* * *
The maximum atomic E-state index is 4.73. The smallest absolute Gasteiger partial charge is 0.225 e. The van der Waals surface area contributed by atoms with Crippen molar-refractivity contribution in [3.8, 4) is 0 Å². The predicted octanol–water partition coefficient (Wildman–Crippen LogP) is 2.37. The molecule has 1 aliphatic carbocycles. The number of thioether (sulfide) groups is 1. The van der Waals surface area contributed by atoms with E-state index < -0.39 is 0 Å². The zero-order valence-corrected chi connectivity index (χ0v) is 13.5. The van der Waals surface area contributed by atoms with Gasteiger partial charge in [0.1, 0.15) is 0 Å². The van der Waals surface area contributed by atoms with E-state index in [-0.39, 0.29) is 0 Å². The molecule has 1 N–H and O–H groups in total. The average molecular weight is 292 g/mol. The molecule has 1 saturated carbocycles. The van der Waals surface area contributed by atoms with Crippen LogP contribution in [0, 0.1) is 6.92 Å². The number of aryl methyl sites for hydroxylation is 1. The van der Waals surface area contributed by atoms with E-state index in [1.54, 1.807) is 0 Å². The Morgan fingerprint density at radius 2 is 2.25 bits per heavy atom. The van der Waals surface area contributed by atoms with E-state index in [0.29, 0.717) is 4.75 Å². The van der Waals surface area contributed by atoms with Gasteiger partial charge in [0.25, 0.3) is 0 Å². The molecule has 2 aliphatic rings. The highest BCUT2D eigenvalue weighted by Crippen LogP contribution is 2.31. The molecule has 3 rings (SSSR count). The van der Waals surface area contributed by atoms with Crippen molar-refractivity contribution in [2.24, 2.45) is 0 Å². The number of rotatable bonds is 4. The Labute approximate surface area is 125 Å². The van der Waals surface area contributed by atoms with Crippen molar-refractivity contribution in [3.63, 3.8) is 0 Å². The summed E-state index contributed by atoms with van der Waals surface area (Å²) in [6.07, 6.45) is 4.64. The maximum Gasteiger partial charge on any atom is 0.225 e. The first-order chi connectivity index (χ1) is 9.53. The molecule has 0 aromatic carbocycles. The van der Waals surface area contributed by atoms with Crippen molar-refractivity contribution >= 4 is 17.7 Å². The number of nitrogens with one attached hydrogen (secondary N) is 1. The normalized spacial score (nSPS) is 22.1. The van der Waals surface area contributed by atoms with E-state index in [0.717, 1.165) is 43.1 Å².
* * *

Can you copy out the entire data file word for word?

The maximum atomic E-state index is 4.73. The smallest absolute Gasteiger partial charge is 0.225 e. The van der Waals surface area contributed by atoms with Crippen molar-refractivity contribution in [3.8, 4) is 0 Å². The predicted octanol–water partition coefficient (Wildman–Crippen LogP) is 2.37. The molecule has 1 aliphatic carbocycles. The number of thioether (sulfide) groups is 1. The van der Waals surface area contributed by atoms with E-state index < -0.39 is 0 Å². The zero-order valence-corrected chi connectivity index (χ0v) is 13.5. The van der Waals surface area contributed by atoms with Gasteiger partial charge in [0.1, 0.15) is 0 Å². The van der Waals surface area contributed by atoms with E-state index in [-0.39, 0.29) is 0 Å². The molecule has 1 N–H and O–H groups in total. The average molecular weight is 292 g/mol. The molecule has 1 saturated carbocycles. The van der Waals surface area contributed by atoms with Crippen LogP contribution in [0, 0.1) is 6.92 Å². The number of aryl methyl sites for hydroxylation is 1. The van der Waals surface area contributed by atoms with E-state index in [1.54, 1.807) is 0 Å². The Morgan fingerprint density at radius 2 is 2.25 bits per heavy atom. The van der Waals surface area contributed by atoms with E-state index in [0.29, 0.717) is 4.75 Å². The van der Waals surface area contributed by atoms with Gasteiger partial charge in [0.25, 0.3) is 0 Å². The molecule has 2 aliphatic rings. The highest BCUT2D eigenvalue weighted by Crippen LogP contribution is 2.31. The molecule has 3 rings (SSSR count). The van der Waals surface area contributed by atoms with Crippen molar-refractivity contribution in [2.24, 2.45) is 0 Å². The number of rotatable bonds is 4. The Labute approximate surface area is 125 Å². The van der Waals surface area contributed by atoms with Crippen molar-refractivity contribution in [3.63, 3.8) is 0 Å². The summed E-state index contributed by atoms with van der Waals surface area (Å²) in [6.07, 6.45) is 4.64. The maximum Gasteiger partial charge on any atom is 0.225 e. The first-order chi connectivity index (χ1) is 9.53. The molecule has 0 aromatic carbocycles. The van der Waals surface area contributed by atoms with Crippen molar-refractivity contribution >= 4 is 17.7 Å². The number of nitrogens with one attached hydrogen (secondary N) is 1. The normalized spacial score (nSPS) is 22.1. The van der Waals surface area contributed by atoms with E-state index in [0.717, 1.165) is 43.1 Å².